The "Golden Hockey Stick" is unique to the Czech Republic; it's awarded to the best Czech hockey player every year, so basically it's awarded to Jaromir Jagr every year. FUNNY STORY actually - Tomas Vokoun won it as a member of the Florida Panthers in 2009-10. So, suffice to say, I have no idea what the actual hell the standards are for voting on this thing.
But I guess it's serious business for Czech hockey players. Except the ridiculously underrated ones, like that one that has scored 45 points in 45 playoff games in the NHL since 2011. What's his name? David Krejci?
Krejci isn't just underrated in the NHL. Last year he finished seventh in voting for the award, and when asked about it, Krejci shrugged it off and said he didn't mind but thought the voting could've gone better. (This is based off of translation from the wonderful @sissv, who totally rules by the way).
The award was introduced back when Czechoslovakia was still one country in 1969. The first time it was won by a player who played exclusively in the NHL for an entire season was 1995, when Jaromir Jagr won it for the first time. He's won it ten times, including 2011. The award has gone to a Czech player in the NHL every year since 1995 except for three years: 2001 (I don't know why it went to Jiri Dopita), 2005 (because of the lockout - Jagr won it anyway), and 2011 (Jagr won it playing in the KHL).
I won't pretend to fully understand what this award means to Czech hockey or even understand Czech culture and what hockey means to it, but I know that professional writers vote on this award and it seems like a lot of it is simply based on name recognition at this point. What I'm saying is GIVE DAVID KREJCI ALL THE AWARDS. Seriously, this super awesome Czech Hockey Blog concluded in 2011 before Jagr was announced the winner that Krejci should have won.
He came in seventh! SEVENTH! This was the year that the Bruins opened the season in Prague, and Krejci was the lone Czech player on the Bruins roster for the two opening games against the Phoenix Coyotes. In the exhibition games against Liberec, his grandmothers watched him play for the first time, and the crowd chanted his name.
He has represented the Czech Republic at international competition - 2005 and 2006 World Junior Championships, 2008 and 2012 World Championships, and 2010 Olympics - with only two bronze medals (2005, 2012) to show for it. He spent the lockout with a team in the highest Czech elite league, averaging over a point per game. But he hasn't brought home multiple golds like Jagr, who is a member of the Triple Gold Club. Jagr and Jiri Slegr are the only Czech members of that club.
Dominik Hasek, Milan Hejduk, Robert Lang, Patrik Elias, and Tomas Vokoun (seriously) are the only Czechs in the NHL to win this award aside from Jagr. And as much as we all love to fawn over Jagr because he is Jagr, have you seen him lately? He's no David Krejci. Krejci is magnificent. He's an elite player, and probably the best Czech player in the NHL. The only thing that differentiates Krejci from the above players is that he does not have a gold medal for the Czech Republic at international competition. (Neither does Elias, although he has a bronze medal at the 2006 Olympics). He's younger, of course, so he hasn't had the opportunity yet, and has spent a lot of his time wrapped up with the Bruins in playoff runs.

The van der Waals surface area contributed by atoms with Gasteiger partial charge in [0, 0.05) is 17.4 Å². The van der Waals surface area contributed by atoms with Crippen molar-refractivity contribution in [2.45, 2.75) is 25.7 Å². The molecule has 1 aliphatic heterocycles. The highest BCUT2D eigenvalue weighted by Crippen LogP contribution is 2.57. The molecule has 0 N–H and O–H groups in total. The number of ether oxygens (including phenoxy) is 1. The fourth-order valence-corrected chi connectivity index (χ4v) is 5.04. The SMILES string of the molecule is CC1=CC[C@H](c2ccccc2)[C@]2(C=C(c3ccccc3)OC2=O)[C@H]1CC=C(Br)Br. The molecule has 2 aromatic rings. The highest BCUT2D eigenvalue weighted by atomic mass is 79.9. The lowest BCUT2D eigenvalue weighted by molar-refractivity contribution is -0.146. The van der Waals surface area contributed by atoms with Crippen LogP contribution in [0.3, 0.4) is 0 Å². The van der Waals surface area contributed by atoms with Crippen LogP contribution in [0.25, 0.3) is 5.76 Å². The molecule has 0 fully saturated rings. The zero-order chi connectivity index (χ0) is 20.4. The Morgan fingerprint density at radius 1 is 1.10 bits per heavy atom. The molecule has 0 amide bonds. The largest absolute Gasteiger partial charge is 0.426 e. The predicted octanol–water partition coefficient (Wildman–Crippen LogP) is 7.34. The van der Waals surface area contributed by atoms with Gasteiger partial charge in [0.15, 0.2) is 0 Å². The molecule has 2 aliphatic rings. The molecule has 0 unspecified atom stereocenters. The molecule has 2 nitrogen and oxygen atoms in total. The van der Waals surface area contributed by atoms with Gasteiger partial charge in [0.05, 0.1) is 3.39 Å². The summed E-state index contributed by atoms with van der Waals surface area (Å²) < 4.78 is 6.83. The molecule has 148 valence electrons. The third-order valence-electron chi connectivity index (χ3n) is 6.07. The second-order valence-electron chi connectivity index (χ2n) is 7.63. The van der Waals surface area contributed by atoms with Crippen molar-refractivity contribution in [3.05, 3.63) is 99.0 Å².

I think it's fitting that Krejci and Jagr are playing on the same team right now. It's a new era of a dominant Czech player that can be the face of hockey in that nation, so it's the passing of a torch, you could say. Krejci doesn't seem all that fazed to be playing with Jagr, which is funny. Jagr even seems to be more in awe of Krejci at times.
I also think it's worth noting the positive influence that playing with Chara has had on Krejci. In an interview with Jagr from 2005, after he won another Golden Stick award, this already-translated interview with Jagr has some interesting quotes:
In my opinion, the captain should be an American or a Canadian. Even though I've played in the NHL for many years, I still feel there is a language barrier. I don't have the proper accent. I can't react as quickly and correctly. These things are important if you want to retain the respect of other guys. It's like some Chinese guy came to your office to give you advice about how to write your hockey coverage. If you want to be a good captain, you must know how to fix many things both on and off the ice. I did this four years in Pittsburgh. But now I feel it would be better for our team if someone else was captain.
Back to the aforementioned interview with Krejci that was translated for me, the man interviewing Krejci actually comments that Krejci very much has an American accent. This interview took place during the lockout, so long before Jagr was a Bruin, so it doesn't have any remarks about that, but Krejci comments that he speaks Czech with Chara sometimes. Yes, Chara speaks Czech. Chara speaks every language. But, when someone else enters the room that doesn't speak the language, they switch to English.